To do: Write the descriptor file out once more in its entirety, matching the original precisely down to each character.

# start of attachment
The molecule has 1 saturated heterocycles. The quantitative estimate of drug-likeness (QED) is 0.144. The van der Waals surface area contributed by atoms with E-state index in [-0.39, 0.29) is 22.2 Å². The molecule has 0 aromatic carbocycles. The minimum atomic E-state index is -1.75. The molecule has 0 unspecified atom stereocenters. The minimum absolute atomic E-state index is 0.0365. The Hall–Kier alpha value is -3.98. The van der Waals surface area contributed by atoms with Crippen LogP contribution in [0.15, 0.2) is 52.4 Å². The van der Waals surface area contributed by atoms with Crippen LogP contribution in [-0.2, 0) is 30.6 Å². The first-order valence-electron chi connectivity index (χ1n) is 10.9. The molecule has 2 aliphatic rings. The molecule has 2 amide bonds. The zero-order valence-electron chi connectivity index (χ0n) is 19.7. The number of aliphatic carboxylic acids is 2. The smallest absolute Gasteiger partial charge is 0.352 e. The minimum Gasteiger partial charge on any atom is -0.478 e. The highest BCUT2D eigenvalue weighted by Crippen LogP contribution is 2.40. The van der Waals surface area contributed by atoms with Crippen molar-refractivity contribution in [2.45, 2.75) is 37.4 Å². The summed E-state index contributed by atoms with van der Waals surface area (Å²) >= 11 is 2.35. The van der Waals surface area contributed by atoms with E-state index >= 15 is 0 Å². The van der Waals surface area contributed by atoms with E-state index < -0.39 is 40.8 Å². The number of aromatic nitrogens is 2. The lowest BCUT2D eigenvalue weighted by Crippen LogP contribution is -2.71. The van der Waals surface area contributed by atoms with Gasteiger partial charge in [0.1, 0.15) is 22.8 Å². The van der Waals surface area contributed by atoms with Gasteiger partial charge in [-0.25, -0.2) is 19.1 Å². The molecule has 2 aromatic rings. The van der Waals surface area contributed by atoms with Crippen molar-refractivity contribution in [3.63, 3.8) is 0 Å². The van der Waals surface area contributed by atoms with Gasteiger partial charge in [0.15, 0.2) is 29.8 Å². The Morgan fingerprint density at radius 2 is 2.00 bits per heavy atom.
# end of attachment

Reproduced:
The molecule has 1 saturated heterocycles. The quantitative estimate of drug-likeness (QED) is 0.144. The van der Waals surface area contributed by atoms with E-state index in [-0.39, 0.29) is 22.2 Å². The molecule has 0 aromatic carbocycles. The minimum atomic E-state index is -1.75. The molecule has 0 unspecified atom stereocenters. The minimum absolute atomic E-state index is 0.0365. The Hall–Kier alpha value is -3.98. The van der Waals surface area contributed by atoms with Crippen LogP contribution in [0.15, 0.2) is 52.4 Å². The van der Waals surface area contributed by atoms with Crippen LogP contribution in [-0.2, 0) is 30.6 Å². The first-order valence-electron chi connectivity index (χ1n) is 10.9. The molecule has 2 aliphatic rings. The molecule has 2 amide bonds. The zero-order valence-electron chi connectivity index (χ0n) is 19.7. The number of aliphatic carboxylic acids is 2. The smallest absolute Gasteiger partial charge is 0.352 e. The minimum Gasteiger partial charge on any atom is -0.478 e. The highest BCUT2D eigenvalue weighted by Crippen LogP contribution is 2.40. The van der Waals surface area contributed by atoms with Crippen molar-refractivity contribution in [2.45, 2.75) is 37.4 Å². The summed E-state index contributed by atoms with van der Waals surface area (Å²) >= 11 is 2.35. The van der Waals surface area contributed by atoms with E-state index >= 15 is 0 Å². The van der Waals surface area contributed by atoms with E-state index < -0.39 is 40.8 Å². The number of aromatic nitrogens is 2. The lowest BCUT2D eigenvalue weighted by Crippen LogP contribution is -2.71. The van der Waals surface area contributed by atoms with Gasteiger partial charge in [0.1, 0.15) is 22.8 Å². The van der Waals surface area contributed by atoms with Gasteiger partial charge in [-0.25, -0.2) is 19.1 Å². The molecule has 2 aromatic rings. The van der Waals surface area contributed by atoms with Crippen molar-refractivity contribution in [3.63, 3.8) is 0 Å². The van der Waals surface area contributed by atoms with Gasteiger partial charge in [0.15, 0.2) is 29.8 Å². The Morgan fingerprint density at radius 2 is 2.00 bits per heavy atom.